She surveys the audience and thanks former students for attending, momentarily dropping the valley girl guise to assume her reality as an academic at Queen Mary University. Holstein convulses erratically, sound tracked by Miley Cyrus’s “We Can’t Stop”, madly jerking at her pubis and imitating a crudely explosive orgasm somewhere between twerking and electrocution. The final flourish is a jelly snake emerging from her vagina whilst gyrating, gazing into the audience and subsequently eating it. Holstein is unsettling, brash, and quite frankly- punk as fuck.
Her wig falls off in the frenzy, unabashedly revealing an exposed flesh coloured skull-cap that mutates her complex gender identity. What follows is a series of shrill confessions, “I know that I can be a whore sometimes and also I’m really sorry for being such a slut [...] last night I snuck into your flat and replaced all of your garbage bags with female condoms because they’re roughly the same size”. A grizzly series of apologies follow from Holstein’s spooky minions (Krista Vuori and Brogan Davison), charting bestiality, abused tampons and vomit-related blunders, drawing on audience members to project their pleas for pardon. These become more and more farfetched, questioning feminine exteriority. “I’m really sorry about my face” grins Krista, maniacally. She proceeds to imitate her own suicide, hanging to her “favourite song” No Limit by 2 Unlimited. After a minute or so, Krista tires of the hanging and starts feverishly bounding in time in to the music.
Holstein dons a squid wig and a dress made of beads and braids that expose her bare breasts. Retrieving the video camera, she fishes the lens between her labia before asking “familiar?”. Soon we notice an artificial eye has been placed inside her vagina and Holstein twists her legs, making the lips of her labia open and close imitating a winking eye. “Vaginas are hilarious you guys” she snarls, before placing the ball in her mouth and sucking, chewing and spitting the putrid orb to the beat of Nicki Minaj’s “Starships”. Holstein starts to deconstruct her fishy headdress, pulling it tentacle after tentacle and smacking them against her own body in an act of voyeuristically motivated self-flagellation. A lone tentacle flies into the audience, she kisses the residual legs. The track loops and Holstein is suspended and bound and passing on the remaining tentacles to her minions she is lightly whipped. Thereafter, Brogan is told to “incorporate a lesbian sex scene” and delivers an x-rated monologue, fancifully inconsistent and aligned with the male gaze of contemporary pornography. The absurdity of the story reaches its climax as Brogan screams of being “furiously fisted with pizza”.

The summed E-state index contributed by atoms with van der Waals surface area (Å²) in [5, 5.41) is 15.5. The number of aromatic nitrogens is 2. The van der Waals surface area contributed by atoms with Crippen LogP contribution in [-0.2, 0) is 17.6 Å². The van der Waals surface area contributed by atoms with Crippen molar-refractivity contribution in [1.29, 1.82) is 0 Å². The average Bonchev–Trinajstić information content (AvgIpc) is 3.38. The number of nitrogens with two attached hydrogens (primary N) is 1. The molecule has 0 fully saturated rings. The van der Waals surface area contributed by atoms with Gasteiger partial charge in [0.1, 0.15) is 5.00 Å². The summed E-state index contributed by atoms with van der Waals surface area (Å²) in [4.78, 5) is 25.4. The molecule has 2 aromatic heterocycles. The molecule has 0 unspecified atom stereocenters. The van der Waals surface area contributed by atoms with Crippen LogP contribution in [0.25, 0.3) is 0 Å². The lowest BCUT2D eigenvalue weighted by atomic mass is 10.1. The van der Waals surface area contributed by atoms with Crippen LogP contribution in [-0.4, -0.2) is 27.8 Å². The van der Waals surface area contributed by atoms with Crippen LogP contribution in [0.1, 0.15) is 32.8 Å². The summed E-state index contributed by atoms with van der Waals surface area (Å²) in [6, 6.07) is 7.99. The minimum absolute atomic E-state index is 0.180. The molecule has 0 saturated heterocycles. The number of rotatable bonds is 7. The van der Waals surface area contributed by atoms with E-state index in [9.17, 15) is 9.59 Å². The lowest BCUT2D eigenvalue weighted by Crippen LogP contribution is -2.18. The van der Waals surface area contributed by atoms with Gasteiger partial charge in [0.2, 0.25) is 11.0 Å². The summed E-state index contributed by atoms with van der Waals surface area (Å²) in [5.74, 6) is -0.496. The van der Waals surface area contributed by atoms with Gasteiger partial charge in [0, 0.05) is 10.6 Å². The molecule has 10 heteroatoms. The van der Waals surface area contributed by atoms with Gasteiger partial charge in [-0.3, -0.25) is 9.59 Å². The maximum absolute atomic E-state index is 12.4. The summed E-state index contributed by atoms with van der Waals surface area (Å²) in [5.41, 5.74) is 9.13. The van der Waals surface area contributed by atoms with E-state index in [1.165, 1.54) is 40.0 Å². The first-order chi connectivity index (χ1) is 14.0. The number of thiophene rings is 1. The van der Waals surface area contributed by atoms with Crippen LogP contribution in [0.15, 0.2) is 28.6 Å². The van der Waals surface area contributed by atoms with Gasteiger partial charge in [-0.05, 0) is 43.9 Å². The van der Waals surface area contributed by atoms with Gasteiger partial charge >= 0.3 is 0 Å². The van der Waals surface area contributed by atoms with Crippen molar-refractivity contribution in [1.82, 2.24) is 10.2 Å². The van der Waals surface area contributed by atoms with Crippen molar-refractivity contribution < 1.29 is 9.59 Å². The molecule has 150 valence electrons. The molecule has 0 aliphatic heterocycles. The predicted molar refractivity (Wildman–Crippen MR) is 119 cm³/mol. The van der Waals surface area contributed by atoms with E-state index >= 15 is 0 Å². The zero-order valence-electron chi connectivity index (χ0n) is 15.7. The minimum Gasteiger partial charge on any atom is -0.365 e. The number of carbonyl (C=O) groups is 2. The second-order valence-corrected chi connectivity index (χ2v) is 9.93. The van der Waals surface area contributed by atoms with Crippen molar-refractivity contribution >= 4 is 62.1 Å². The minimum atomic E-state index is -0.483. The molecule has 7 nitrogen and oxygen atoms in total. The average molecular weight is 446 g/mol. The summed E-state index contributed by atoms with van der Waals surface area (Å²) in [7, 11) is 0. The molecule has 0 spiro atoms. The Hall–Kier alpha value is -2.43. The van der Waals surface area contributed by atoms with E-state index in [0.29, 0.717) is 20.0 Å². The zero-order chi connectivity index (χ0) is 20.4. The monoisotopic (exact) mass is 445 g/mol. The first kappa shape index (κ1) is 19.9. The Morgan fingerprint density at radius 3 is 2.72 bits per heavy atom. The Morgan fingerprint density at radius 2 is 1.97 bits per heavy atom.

Holstein is suspended again, this time with the cry that “I need to purify myself”. She inserts test-tubes of coloured paint, confetti and coins into her vagina to the tune of Disney’s “Let it Go” and Miley’s “Wrecking Ball”.“Are you feeling better now? I’m feeling better” smiles Holstein, in-between gasps for air. What’s interesting about all of the evening’s physically intense skits is that despite the formal dance training of Holstein and her troupe, they are thoroughly exhausted and breathless following each rendition; complaining and swearing unrelentingly.
 “You’re here so I have to do something I suppose” she sighs, changing into her final incarnation; a sickening agglomeration of a Lolita-style crop-top and skirt, topped with a Rococo wig that she parades giggling, drinking soda and hula-hooping. As the hoop presses against her diaphragm Holstein erupts with burps that intersect her girlish giggles. She whines for want of a piss, spits out her mouthful of soda, curtsies and projects a resounding belch.
Retiring to an armchair in the corner of the stage Holstein reflects on her multiple forms, drifting between theatricality and presented reality. “You guys, this is the real me, the pure me, I’ve been resurrected as a sexy baby. This is how you should remember me... as I truly am.” This final form is a “rebirth”, cultivated by the audience’s desires to witness a woman being punished for her sexual agency because as Holstein rightfully articulates, “it’s really enjoyable to feel pity”.  
The performance culminates in an act of public urination over a small heap of popping candy which Holstein eats (“I just had to!”). She submerges her body in it, before finally assuming a highly dramatised “dead” pose, framed by her two underlings as the gramophone crackle resumes and then swells into Britney Spears’s “Work Bitch”.